Feature Flags and Test-Driven Design: Some Practical Tips

A country road with a fork going off to one side, symbolic of a feature flag in codeIn 2018, our team spent a lot of time working with feature flags and test-driven design (TDD).

Our project was to effect an architectural change to our system, changing the source of truth of some data, moving it out of the database owned by a legacy monolith into a new database controlled by a new microservice. However, much of the code requiring the data would remain in the monolith.*

Some examples of the types of things we feature-flagged are:

    • whether to go down a refactored code path or not;
    • whether to publish messages to a message queue when a certain event occurred;
    • how to publish those messages (we tried multiple variations of batching and transaction boundaries to achieve acceptable performance);
    • whether to just delete messages at the receiving end or actually handle them; and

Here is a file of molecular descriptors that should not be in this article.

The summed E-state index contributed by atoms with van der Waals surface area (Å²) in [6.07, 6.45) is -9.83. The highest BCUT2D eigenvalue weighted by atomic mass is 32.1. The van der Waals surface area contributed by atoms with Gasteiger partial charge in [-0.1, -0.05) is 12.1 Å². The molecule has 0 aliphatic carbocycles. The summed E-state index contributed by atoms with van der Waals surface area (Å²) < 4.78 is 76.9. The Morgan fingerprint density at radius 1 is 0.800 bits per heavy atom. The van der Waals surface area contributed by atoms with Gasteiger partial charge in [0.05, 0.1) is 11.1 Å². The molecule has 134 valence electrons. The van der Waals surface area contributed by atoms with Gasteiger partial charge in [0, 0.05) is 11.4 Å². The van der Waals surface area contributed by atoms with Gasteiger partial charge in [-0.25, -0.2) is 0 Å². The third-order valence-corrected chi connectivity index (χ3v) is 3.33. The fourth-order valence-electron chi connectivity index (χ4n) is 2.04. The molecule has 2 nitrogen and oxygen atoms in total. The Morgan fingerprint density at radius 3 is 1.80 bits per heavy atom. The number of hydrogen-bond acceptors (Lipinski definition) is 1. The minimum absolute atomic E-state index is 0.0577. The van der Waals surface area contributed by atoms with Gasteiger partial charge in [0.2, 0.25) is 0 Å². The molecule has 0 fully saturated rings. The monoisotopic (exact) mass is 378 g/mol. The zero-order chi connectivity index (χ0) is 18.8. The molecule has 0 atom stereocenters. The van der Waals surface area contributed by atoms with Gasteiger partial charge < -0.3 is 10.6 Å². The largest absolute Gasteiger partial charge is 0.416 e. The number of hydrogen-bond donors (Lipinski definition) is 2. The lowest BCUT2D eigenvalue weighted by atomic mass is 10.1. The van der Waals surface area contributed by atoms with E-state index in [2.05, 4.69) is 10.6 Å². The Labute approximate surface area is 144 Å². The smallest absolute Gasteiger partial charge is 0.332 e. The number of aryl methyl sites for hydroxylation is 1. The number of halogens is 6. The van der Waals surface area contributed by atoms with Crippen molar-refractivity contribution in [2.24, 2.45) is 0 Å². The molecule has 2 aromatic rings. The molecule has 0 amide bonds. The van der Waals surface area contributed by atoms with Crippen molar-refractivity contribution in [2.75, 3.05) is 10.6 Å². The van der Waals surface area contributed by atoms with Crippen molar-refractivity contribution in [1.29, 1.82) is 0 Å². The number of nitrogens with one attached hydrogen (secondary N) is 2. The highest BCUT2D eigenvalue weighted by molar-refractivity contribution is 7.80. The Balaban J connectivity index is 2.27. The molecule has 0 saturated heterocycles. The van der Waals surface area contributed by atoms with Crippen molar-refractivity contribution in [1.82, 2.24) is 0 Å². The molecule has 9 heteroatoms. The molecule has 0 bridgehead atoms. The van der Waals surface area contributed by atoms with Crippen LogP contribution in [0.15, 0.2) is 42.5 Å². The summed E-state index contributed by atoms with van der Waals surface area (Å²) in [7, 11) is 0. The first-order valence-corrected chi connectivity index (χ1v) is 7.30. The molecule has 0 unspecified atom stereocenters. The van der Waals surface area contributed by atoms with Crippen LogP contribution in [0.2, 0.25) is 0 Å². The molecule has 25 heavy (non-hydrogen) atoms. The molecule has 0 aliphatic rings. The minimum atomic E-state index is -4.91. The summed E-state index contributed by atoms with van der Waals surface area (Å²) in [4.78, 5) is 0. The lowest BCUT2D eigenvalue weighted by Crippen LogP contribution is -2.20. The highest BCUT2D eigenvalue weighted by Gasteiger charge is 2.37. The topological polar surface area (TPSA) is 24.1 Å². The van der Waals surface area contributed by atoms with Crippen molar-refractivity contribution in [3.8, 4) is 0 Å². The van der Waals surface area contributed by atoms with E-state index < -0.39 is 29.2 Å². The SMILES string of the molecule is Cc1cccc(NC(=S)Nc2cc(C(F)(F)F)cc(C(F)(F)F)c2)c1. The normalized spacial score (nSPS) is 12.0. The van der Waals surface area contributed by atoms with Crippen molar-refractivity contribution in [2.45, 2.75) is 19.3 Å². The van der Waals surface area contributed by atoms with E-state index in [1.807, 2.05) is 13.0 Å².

• whether to use a local source of data or remote one.

We were working on a pretty important piece of code; the kind of business function where, if we stuffed it up, someone would probably have to spend several days doing remedial fixups or making phone calls to chase up millions of dollars. Continue reading

Are Git and Mercurial Anti-Agile?

Drainage pipes running down the wall of a factory, branching and merging as they descend, similar to the disorganisation that branches can cause in Git and Mercurial.This is a question I’ve been asking myself for a while. It’s not a fully-thought out argument (that’s why it’s still a question), but it’s a train of thought that I think warrants some investigation. I’d love to get some opinions from people with good or bad experiences of using DVCS with Agile as to how this plays out practically.

So, here’s my train of thought…

Easy branching and merging is the killer feature of Git and Mercurial.

They improve on other centralised systems (Subversion, CVS) in many other ways, but branching and merging is the reason that’s always used to sell the switch. The question I want to raise is whether branching and merging are good tools for an agile development team, or a nuisance. Continue reading